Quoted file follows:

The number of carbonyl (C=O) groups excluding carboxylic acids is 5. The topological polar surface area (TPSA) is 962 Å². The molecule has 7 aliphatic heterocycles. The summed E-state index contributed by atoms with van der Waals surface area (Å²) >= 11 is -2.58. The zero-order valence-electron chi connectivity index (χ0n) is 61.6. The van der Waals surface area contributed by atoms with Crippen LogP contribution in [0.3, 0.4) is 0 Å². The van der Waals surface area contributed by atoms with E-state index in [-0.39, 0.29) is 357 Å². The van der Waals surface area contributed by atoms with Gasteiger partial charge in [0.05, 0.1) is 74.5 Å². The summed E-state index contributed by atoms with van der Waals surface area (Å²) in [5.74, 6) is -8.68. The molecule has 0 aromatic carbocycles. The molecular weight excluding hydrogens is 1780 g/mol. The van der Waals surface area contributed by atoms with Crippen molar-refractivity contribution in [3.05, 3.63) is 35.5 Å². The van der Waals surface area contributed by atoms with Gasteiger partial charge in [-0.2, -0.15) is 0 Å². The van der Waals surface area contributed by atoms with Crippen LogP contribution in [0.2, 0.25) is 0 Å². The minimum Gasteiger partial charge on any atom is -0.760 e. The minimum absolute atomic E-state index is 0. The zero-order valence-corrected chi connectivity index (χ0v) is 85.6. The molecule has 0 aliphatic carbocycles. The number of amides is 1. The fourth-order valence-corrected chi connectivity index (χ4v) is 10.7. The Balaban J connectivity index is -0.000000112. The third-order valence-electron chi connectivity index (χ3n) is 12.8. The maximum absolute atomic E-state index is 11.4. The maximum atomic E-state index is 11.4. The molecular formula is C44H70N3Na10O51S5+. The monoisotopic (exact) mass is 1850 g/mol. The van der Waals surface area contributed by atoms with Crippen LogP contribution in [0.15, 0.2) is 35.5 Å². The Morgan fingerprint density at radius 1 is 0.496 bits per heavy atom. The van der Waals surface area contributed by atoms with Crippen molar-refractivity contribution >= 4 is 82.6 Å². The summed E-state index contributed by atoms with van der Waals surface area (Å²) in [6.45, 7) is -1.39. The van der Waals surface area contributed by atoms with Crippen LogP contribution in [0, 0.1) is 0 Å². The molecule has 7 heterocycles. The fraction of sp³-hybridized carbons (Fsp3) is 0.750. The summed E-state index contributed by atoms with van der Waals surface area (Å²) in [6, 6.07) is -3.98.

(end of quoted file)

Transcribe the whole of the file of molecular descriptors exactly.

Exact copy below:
The number of carbonyl (C=O) groups excluding carboxylic acids is 5. The topological polar surface area (TPSA) is 962 Å². The molecule has 7 aliphatic heterocycles. The summed E-state index contributed by atoms with van der Waals surface area (Å²) >= 11 is -2.58. The zero-order valence-electron chi connectivity index (χ0n) is 61.6. The van der Waals surface area contributed by atoms with Crippen LogP contribution in [0.3, 0.4) is 0 Å². The van der Waals surface area contributed by atoms with E-state index in [-0.39, 0.29) is 357 Å². The van der Waals surface area contributed by atoms with Gasteiger partial charge in [0.05, 0.1) is 74.5 Å². The summed E-state index contributed by atoms with van der Waals surface area (Å²) in [5.74, 6) is -8.68. The molecule has 0 aromatic carbocycles. The molecular weight excluding hydrogens is 1780 g/mol. The van der Waals surface area contributed by atoms with Crippen molar-refractivity contribution in [3.05, 3.63) is 35.5 Å². The van der Waals surface area contributed by atoms with Gasteiger partial charge in [-0.2, -0.15) is 0 Å². The van der Waals surface area contributed by atoms with Crippen LogP contribution in [0.2, 0.25) is 0 Å². The minimum Gasteiger partial charge on any atom is -0.760 e. The minimum absolute atomic E-state index is 0. The zero-order valence-corrected chi connectivity index (χ0v) is 85.6. The molecule has 0 aliphatic carbocycles. The number of amides is 1. The fourth-order valence-corrected chi connectivity index (χ4v) is 10.7. The Balaban J connectivity index is -0.000000112. The third-order valence-electron chi connectivity index (χ3n) is 12.8. The maximum absolute atomic E-state index is 11.4. The maximum atomic E-state index is 11.4. The molecular formula is C44H70N3Na10O51S5+. The monoisotopic (exact) mass is 1850 g/mol. The van der Waals surface area contributed by atoms with Crippen LogP contribution in [0.15, 0.2) is 35.5 Å². The Morgan fingerprint density at radius 1 is 0.496 bits per heavy atom. The van der Waals surface area contributed by atoms with Crippen molar-refractivity contribution >= 4 is 82.6 Å². The summed E-state index contributed by atoms with van der Waals surface area (Å²) in [6.45, 7) is -1.39. The van der Waals surface area contributed by atoms with Crippen LogP contribution in [0, 0.1) is 0 Å². The molecule has 7 heterocycles. The fraction of sp³-hybridized carbons (Fsp3) is 0.750. The summed E-state index contributed by atoms with van der Waals surface area (Å²) in [6, 6.07) is -3.98.